The student loan interest rate is set to double July 1. As the deadline approaches, students and parents are hoping there’s time for Congress to provide financial relief.
Aware of it or not, this year’s class of college freshmen are on track to be paying back their education at twice the rate compared to last year.
Patrick Kohl is at IU with his daughter for freshman orientation. He says some of his friends are looking at community colleges to help with high tuition rates.
“It’s not going to impact our decision,” Kohl says. “It s going to make it a little more difficult later on because of the greater interest payments, but it’s one of those necessary evils that we can’t change and we are just going to have to deal with it.”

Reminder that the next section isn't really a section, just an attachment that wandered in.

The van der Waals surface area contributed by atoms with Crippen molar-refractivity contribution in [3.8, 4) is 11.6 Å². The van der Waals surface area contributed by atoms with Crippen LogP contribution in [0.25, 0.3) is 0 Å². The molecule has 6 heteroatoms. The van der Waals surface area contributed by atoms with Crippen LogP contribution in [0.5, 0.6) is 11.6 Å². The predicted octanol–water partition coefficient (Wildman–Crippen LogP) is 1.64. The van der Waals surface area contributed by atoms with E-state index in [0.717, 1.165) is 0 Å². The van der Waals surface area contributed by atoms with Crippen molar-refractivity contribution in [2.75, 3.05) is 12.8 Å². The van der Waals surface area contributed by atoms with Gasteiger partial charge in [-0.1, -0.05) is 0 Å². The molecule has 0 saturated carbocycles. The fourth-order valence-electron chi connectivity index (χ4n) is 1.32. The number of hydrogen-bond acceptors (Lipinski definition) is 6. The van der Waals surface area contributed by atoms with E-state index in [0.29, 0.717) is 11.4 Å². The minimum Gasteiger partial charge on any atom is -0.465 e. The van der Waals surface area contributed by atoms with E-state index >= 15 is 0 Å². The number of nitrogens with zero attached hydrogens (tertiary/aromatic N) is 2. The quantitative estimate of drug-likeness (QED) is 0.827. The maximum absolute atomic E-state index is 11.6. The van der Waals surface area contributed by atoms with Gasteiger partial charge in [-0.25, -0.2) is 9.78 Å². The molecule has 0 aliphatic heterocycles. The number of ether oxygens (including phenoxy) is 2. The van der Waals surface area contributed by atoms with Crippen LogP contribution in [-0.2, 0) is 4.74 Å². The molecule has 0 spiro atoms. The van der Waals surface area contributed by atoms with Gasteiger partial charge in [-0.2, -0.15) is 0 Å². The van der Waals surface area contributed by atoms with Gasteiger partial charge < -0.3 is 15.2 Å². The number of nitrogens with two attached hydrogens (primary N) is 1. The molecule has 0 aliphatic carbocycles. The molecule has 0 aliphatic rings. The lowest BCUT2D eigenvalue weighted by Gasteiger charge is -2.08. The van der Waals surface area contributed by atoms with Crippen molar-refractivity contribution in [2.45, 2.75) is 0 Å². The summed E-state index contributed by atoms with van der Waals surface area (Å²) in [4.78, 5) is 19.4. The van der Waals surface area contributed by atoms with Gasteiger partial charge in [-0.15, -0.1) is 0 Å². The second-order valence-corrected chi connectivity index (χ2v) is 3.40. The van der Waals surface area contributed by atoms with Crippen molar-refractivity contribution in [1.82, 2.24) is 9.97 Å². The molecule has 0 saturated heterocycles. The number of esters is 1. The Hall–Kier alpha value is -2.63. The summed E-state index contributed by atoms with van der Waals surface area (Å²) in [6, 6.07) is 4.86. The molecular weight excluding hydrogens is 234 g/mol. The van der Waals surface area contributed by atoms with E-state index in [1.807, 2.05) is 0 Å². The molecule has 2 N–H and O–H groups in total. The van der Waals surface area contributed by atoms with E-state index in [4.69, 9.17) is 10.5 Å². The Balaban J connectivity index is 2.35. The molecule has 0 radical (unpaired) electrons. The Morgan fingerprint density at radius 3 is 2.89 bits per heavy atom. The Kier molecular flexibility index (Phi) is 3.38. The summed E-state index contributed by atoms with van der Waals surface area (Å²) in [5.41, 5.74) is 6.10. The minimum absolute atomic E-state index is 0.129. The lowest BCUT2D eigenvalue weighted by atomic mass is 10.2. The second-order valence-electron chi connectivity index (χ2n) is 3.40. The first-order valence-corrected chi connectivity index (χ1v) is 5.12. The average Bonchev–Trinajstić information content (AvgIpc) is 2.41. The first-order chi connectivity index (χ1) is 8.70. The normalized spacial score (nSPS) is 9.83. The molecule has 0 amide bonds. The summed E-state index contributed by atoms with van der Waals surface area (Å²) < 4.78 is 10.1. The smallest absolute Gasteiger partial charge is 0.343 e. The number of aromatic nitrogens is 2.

Director of Financial Aid at Purdue University, Ted Malone isn’t convinced Congress will actually allow the interest rate increase deadline to pass without taking action.
“I think at a minimum they are going to put it off another year,” Malone says. “I would be really surprised if they let it happen.”
He says there are other forms of assistance and funding available, but Indiana students have to look for them. Every year thousands of dollars worth of scholarships and grants go unclaimed.